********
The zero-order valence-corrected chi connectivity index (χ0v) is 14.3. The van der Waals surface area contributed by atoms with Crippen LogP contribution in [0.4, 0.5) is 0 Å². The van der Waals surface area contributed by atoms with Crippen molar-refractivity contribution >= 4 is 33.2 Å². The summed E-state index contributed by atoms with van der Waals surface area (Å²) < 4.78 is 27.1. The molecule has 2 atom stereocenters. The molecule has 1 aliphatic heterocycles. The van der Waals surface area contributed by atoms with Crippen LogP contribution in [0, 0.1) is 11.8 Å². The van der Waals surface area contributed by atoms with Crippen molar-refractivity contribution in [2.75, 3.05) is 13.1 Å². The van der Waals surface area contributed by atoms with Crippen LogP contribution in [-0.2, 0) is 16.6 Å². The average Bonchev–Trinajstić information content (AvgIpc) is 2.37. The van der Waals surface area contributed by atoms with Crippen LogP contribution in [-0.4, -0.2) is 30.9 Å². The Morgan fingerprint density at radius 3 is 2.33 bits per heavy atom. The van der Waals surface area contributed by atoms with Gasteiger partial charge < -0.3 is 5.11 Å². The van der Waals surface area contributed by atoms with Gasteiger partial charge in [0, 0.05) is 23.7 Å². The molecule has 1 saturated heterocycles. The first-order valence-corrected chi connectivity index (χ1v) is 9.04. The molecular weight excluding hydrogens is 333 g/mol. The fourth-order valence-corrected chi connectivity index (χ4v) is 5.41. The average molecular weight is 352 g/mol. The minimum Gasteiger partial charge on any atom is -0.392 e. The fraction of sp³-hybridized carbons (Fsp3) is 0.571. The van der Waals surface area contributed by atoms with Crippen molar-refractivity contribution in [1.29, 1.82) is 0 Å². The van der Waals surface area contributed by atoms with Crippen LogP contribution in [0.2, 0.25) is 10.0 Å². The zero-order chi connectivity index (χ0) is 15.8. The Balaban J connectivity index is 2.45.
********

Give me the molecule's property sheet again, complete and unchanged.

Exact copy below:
The zero-order valence-corrected chi connectivity index (χ0v) is 14.3. The van der Waals surface area contributed by atoms with Crippen LogP contribution in [0.4, 0.5) is 0 Å². The van der Waals surface area contributed by atoms with Crippen molar-refractivity contribution >= 4 is 33.2 Å². The summed E-state index contributed by atoms with van der Waals surface area (Å²) < 4.78 is 27.1. The molecule has 2 atom stereocenters. The molecule has 1 aliphatic heterocycles. The van der Waals surface area contributed by atoms with Crippen LogP contribution in [0, 0.1) is 11.8 Å². The van der Waals surface area contributed by atoms with Crippen molar-refractivity contribution in [2.75, 3.05) is 13.1 Å². The van der Waals surface area contributed by atoms with Crippen LogP contribution in [-0.2, 0) is 16.6 Å². The average Bonchev–Trinajstić information content (AvgIpc) is 2.37. The van der Waals surface area contributed by atoms with Crippen LogP contribution in [-0.4, -0.2) is 30.9 Å². The Morgan fingerprint density at radius 3 is 2.33 bits per heavy atom. The van der Waals surface area contributed by atoms with Gasteiger partial charge < -0.3 is 5.11 Å². The van der Waals surface area contributed by atoms with Gasteiger partial charge in [0, 0.05) is 23.7 Å². The molecule has 1 saturated heterocycles. The first-order valence-corrected chi connectivity index (χ1v) is 9.04. The molecular weight excluding hydrogens is 333 g/mol. The fourth-order valence-corrected chi connectivity index (χ4v) is 5.41. The average molecular weight is 352 g/mol. The minimum Gasteiger partial charge on any atom is -0.392 e. The fraction of sp³-hybridized carbons (Fsp3) is 0.571. The van der Waals surface area contributed by atoms with Crippen molar-refractivity contribution in [1.29, 1.82) is 0 Å². The van der Waals surface area contributed by atoms with Crippen LogP contribution in [0.2, 0.25) is 10.0 Å². The zero-order chi connectivity index (χ0) is 15.8. The Balaban J connectivity index is 2.45.